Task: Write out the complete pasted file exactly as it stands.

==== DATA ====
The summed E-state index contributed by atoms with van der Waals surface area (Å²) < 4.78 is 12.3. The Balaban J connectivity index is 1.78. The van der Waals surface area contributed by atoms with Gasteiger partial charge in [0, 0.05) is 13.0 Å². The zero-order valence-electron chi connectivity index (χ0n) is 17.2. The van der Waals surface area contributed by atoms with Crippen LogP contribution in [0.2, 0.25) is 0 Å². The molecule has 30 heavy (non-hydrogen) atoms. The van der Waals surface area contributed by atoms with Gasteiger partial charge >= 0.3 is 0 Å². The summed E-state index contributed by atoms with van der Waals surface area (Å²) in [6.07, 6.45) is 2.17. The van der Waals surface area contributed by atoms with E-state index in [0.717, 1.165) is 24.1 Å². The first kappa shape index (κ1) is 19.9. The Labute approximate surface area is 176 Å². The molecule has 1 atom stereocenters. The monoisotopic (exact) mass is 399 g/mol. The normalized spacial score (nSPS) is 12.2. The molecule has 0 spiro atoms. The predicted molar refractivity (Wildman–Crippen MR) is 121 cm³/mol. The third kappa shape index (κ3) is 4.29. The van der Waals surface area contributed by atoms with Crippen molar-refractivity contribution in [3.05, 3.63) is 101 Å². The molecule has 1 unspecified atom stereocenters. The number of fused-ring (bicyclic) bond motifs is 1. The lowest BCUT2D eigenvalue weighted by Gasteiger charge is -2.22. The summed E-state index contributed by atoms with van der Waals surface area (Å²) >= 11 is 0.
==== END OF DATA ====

The summed E-state index contributed by atoms with van der Waals surface area (Å²) < 4.78 is 12.3. The Balaban J connectivity index is 1.78. The van der Waals surface area contributed by atoms with Gasteiger partial charge in [0, 0.05) is 13.0 Å². The zero-order valence-electron chi connectivity index (χ0n) is 17.2. The van der Waals surface area contributed by atoms with Crippen LogP contribution in [0.2, 0.25) is 0 Å². The molecule has 30 heavy (non-hydrogen) atoms. The van der Waals surface area contributed by atoms with Gasteiger partial charge >= 0.3 is 0 Å². The summed E-state index contributed by atoms with van der Waals surface area (Å²) in [6.07, 6.45) is 2.17. The van der Waals surface area contributed by atoms with E-state index in [0.717, 1.165) is 24.1 Å². The first kappa shape index (κ1) is 19.9. The Labute approximate surface area is 176 Å². The molecule has 1 atom stereocenters. The monoisotopic (exact) mass is 399 g/mol. The normalized spacial score (nSPS) is 12.2. The molecule has 0 spiro atoms. The predicted molar refractivity (Wildman–Crippen MR) is 121 cm³/mol. The third kappa shape index (κ3) is 4.29. The van der Waals surface area contributed by atoms with Crippen molar-refractivity contribution in [3.05, 3.63) is 101 Å². The molecule has 1 unspecified atom stereocenters. The number of fused-ring (bicyclic) bond motifs is 1. The lowest BCUT2D eigenvalue weighted by Gasteiger charge is -2.22. The summed E-state index contributed by atoms with van der Waals surface area (Å²) >= 11 is 0.